Thursday, February 11, 2016

Chair #10

With this series of chairs, my control of leg and spindle angles is much improved.  I've changed how the holes are bored in the arms and the seats.  I made a new jig, shaped like the arm, into which the arm nests and is clamped down. It is made of particle board, and is half round, the same diameter of the seat back. On the face are parallel lines; these I align with the pencil marks  the on the arms, where the 5/8" holes will be bored.  With an odd number of spindles I always start by marking the location of the center hole.  Then the others are marked out with a compass/pencil at 2 1/4" on center.  I have a number of elm blocks, some 2" x 6" x 8", each end of which is cut to a different angle. I rest the block on the pencil line on the particle board, and keep the auger bit to the correct angle by eye.  We must get some photos.  The holes bored next are those in the seat.  Their location is marked on the seat in the same manner as the arms, however I no longer drill them straightaway.  I've made a frame to the height of the short spindles, about 9".  I clamp this frame to the seat, and them clamp the arm to the frame.  I am thus able to hold the arm in its final position, i.e., it's neither to the left or the right.  Then I slide in the long spindles and see just how they really do line up with the marks I've already made.  Rather than having to cheat a spindle in place after boring a hole, I can move the marks around a bit, this minimizing having to force any spindle into place.  And I can more readily maintain the symmetry of the spindles. 

The holes for the short spindles are bored next.  The angle is usually 7 degrees, but is somewhat a function of the width of the arm.  Coming off the glue and steam bending clamps, the arms can spring not at all, or more than not at all.  At 8 1/2" above the seat, and at varying widths, the angles of the spindles change.  (The math is easy to figure out; and I keep it written on the sheet rock in the shop.)  Having said all that, there is a lot of wiggle room with the short spindles, and it's better to move them to fit the arm, rather than the other way round.  Again, I have a piece of ply with pencil lines, and a block to guide angles and uprightness of the spindle holes.  However, having bored these, I put the frame back on the seat, with the short and long spindles in place, and see just where the former end up in comparison with the marks I've made, where I 'think' they should go.  Again, anything too far out is easily spotted, and I can adjust things.  The 1/2" holes in the arms for the short spindles are the only holes made not using my Millers Falls brace.  (The Makita cordless is a very nice drill.)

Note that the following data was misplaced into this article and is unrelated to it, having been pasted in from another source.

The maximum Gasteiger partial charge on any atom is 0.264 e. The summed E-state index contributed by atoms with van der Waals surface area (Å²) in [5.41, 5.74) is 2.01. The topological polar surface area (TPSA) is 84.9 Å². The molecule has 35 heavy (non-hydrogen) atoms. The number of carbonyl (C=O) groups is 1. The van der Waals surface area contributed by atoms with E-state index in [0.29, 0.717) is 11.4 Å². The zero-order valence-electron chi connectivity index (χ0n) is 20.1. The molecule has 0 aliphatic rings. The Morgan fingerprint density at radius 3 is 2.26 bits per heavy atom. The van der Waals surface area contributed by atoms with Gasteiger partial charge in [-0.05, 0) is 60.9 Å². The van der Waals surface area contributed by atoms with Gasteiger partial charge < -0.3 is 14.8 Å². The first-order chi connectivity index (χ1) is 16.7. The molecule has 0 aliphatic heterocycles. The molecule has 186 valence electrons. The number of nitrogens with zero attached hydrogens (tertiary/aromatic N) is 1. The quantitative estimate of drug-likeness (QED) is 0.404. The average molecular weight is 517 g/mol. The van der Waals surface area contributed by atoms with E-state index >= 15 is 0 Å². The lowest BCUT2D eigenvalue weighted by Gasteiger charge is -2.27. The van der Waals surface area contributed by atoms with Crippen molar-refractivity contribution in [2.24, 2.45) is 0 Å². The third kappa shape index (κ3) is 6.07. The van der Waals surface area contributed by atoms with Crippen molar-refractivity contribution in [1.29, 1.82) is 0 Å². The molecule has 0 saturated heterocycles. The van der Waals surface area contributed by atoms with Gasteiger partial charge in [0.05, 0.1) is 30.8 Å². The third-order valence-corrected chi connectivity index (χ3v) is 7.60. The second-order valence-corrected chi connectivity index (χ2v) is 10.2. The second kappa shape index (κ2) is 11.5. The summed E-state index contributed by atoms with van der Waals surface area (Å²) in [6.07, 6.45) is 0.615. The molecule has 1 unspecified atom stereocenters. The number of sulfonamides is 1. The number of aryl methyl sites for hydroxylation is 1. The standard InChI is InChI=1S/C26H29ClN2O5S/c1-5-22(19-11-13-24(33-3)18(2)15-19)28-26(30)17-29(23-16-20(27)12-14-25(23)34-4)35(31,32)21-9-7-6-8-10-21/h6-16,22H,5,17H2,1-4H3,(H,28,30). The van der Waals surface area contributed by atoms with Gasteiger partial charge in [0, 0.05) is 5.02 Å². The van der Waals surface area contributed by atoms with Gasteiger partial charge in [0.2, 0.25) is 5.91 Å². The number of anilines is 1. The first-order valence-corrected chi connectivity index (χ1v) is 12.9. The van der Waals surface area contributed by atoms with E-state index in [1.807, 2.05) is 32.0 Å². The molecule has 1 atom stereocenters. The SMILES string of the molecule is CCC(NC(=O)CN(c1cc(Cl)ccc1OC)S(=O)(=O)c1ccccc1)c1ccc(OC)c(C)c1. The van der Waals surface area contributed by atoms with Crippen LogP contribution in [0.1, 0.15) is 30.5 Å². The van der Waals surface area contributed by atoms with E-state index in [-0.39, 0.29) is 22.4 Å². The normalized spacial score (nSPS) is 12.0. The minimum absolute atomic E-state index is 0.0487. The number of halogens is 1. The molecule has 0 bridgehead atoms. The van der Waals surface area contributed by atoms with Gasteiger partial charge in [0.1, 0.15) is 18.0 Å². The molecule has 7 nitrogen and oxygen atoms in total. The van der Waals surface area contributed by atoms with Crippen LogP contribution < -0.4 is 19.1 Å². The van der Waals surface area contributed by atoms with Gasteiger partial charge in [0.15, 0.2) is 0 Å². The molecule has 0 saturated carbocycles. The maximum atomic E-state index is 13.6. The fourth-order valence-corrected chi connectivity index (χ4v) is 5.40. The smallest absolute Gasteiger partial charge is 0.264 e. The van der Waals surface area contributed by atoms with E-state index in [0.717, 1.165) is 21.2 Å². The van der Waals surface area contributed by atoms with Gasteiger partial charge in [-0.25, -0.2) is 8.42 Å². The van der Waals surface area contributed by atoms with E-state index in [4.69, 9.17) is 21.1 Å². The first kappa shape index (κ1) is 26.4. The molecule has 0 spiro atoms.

Another favorite seat.  Note the grain lines on the seat, left and right where the short spindles go in; not by accident.  Also, but only barely visible are the matching grain lines on the front of the seat, left and right.

Spot on legs!

Chair #9

My favorite grain pattern for the combs, quarter sawn elm.

That bit of brown swirl on the left arm is beautiful in close.

Both front and rear legs' angles are right on  in Chair #9.  Note also the very evenly angled spindles.

The crooked appearance of the comb is an illusion.  Of this set, #9 is my favorite.

The other seat style, quarter sawn grain lines.

Ah!  There is a close up of the arm.  Whaddya know?  Sun behind a cloud.

Chair #7

Chair #7, along with #'s 8,9, & 10 went to the Riverboat Days Art Festival in August of 2015, where #8 was sold, as was #3, seen way, way down below.  This is a favorite seat to which the picture does not do justice.

The photos were taken in probably too bright of light.  Five spindles instead of the usual seven, and set at only two degrees.  Quite upright. 

A fine shot from the back; I think the shadows help here.

The angle of the front legs here is spot on; I'd like the rear legs to have more angle though.

The color of the left, rear leg is true to the actual chair.

Saturday, September 19, 2015

Chairs again at last.

Barn demolition and duck shed building took all of April and May and part of June.  Ducklings arrived on June 3rd and lived in the shop in a large cardboard box under a brood lamp for about three weeks, moving into the duck shed when the wiring was completed and signed off on.  Outdoor work ate June. (Tomato plants started from seed in June are only now ripening; frost is four weeks off.  Oh my.) In preparation for Yankton's Riverboat Days, chair's 7,8,9 & 10 were built.

These first photos are Chair #3 7/8, ("Three and seven eights.")  This is the chair that would have been #4 but that the rear legs were poorly done, and it tipped backwards.